One of the things I'm missing in Team Foundation, is an easy way to prioritize and plan workitems (user stories, tasks, bugs, etc.). The easiest way right now, is to open a workitem query in excel and edit the priority of each workitem. But that's not really easy. You need to change the priority field, making sure to provide a correct value that will put the workitem in the right position priority-wise. If you managed to pick the correct values, you need to sort the workitems; which is a manual action.

I would like to be able to drag & drop workitems in the correct position in the list. I don't care about the exact value of the priority field. I only care about the order in which the workitems show when they are sorted by priority. I would also like to be able to easily plan workitems, by moving workitems into (or out of) a specific iteration path. In my case that would be the product backlog and several sprint backlogs, but the functionality should be applicable to all process templates. Finally, I would like to have some sort of status- or scrumboard. Each possible status for workitems is a column on the board and each workitem is represented by some form of card. By moving a workitem card into a specific column, the status of that workitems changes accordingly. We use physical (white)boards, with a recent print-out of the sprint burndown in some corner, but they are of course not connected to TFS.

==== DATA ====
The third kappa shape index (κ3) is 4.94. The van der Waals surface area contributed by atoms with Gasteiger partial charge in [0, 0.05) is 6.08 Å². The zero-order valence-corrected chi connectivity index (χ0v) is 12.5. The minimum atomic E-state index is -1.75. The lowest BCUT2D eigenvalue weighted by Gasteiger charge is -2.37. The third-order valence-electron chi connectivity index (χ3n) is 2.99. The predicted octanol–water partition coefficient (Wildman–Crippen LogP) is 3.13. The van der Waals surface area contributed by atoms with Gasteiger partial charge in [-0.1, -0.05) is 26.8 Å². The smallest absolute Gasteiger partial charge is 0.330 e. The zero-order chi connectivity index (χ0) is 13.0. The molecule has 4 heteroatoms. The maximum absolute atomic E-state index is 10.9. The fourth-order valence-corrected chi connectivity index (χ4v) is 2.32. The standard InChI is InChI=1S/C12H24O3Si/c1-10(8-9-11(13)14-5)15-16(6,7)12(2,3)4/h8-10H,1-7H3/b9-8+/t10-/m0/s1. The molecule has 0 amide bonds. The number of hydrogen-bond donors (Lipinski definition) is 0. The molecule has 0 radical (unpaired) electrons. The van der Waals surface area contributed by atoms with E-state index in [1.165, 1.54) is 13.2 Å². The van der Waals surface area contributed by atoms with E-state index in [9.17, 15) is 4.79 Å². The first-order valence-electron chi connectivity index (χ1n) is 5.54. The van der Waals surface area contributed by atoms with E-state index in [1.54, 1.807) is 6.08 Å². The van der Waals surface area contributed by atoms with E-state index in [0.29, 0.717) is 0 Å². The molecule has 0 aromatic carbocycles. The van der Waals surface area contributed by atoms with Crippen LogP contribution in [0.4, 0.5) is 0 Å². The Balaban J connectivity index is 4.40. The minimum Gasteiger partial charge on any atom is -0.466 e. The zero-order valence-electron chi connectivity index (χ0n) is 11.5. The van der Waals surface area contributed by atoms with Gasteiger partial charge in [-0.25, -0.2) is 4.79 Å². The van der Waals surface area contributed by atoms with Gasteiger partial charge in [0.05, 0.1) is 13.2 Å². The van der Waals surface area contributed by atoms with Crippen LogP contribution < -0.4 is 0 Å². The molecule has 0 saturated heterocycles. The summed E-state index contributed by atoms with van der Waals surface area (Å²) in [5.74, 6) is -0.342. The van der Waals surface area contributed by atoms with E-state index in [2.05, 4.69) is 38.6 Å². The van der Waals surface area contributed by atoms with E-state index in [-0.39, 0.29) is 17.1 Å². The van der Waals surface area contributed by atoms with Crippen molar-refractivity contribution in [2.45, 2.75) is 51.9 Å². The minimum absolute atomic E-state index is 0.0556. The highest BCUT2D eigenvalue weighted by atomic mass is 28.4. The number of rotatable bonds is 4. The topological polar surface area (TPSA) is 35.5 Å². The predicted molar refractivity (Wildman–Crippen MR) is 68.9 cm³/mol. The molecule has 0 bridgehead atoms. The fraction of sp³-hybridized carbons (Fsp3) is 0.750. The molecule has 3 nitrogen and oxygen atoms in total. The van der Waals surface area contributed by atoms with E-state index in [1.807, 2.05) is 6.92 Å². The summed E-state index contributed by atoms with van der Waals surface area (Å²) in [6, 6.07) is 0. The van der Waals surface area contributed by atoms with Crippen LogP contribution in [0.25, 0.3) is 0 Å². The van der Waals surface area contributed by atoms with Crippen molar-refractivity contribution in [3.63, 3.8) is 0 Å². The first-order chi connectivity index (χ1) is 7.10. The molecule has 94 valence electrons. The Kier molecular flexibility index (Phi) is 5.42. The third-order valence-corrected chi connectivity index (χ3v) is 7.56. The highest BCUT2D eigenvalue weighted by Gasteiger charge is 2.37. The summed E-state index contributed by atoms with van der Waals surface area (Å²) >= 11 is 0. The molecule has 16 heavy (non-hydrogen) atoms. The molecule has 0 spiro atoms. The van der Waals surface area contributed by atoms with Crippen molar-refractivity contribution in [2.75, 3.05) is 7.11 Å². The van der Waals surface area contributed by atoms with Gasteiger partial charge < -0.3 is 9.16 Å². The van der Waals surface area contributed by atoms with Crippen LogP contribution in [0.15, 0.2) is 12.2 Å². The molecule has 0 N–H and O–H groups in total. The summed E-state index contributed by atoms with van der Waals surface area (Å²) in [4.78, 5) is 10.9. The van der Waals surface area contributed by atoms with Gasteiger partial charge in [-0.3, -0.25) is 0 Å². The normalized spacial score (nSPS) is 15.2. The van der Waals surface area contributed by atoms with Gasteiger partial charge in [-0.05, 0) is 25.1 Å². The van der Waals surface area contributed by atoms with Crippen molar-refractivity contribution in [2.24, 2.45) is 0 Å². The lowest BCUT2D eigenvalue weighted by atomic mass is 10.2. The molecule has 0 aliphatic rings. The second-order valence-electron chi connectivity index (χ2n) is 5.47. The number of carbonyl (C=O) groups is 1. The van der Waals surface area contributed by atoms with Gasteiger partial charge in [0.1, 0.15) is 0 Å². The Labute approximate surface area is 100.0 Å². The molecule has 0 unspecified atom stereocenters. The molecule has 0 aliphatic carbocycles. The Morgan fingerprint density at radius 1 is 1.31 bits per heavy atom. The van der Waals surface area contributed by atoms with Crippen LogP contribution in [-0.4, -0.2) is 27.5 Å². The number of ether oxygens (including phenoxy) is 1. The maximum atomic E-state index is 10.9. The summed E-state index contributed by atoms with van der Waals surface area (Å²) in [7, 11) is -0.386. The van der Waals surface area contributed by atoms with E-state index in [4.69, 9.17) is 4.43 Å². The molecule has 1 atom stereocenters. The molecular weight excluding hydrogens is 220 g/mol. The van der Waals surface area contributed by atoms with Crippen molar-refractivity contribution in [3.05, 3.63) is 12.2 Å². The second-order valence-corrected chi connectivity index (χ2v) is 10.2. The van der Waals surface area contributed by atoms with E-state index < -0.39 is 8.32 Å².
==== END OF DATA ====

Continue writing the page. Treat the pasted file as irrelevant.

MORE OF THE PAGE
I did some research on how to build such functionality and, especially, on how to integrate it into TFS Web Access and/or Sharepoint. I quickly found that TFS Web Access would be the easiest way, for me at least :-P. Last month I started a project on codeplex: TFS Scrumboard. Below is a short description and a screenshot.

Project Description
TFS Scrumboard is an extension to TFS 2010 Web Access, providing easy planning and managing of workitem progress.

TFS Scrumboard is build (in C#) as an extension to TFS 2010 Web Access. It is designed to be used in scrum projects, using one of the many scrum process templates available. I use my own custom scrum process template, to support the way we do scrum projects, but no dependency on any kind of process template is assumed.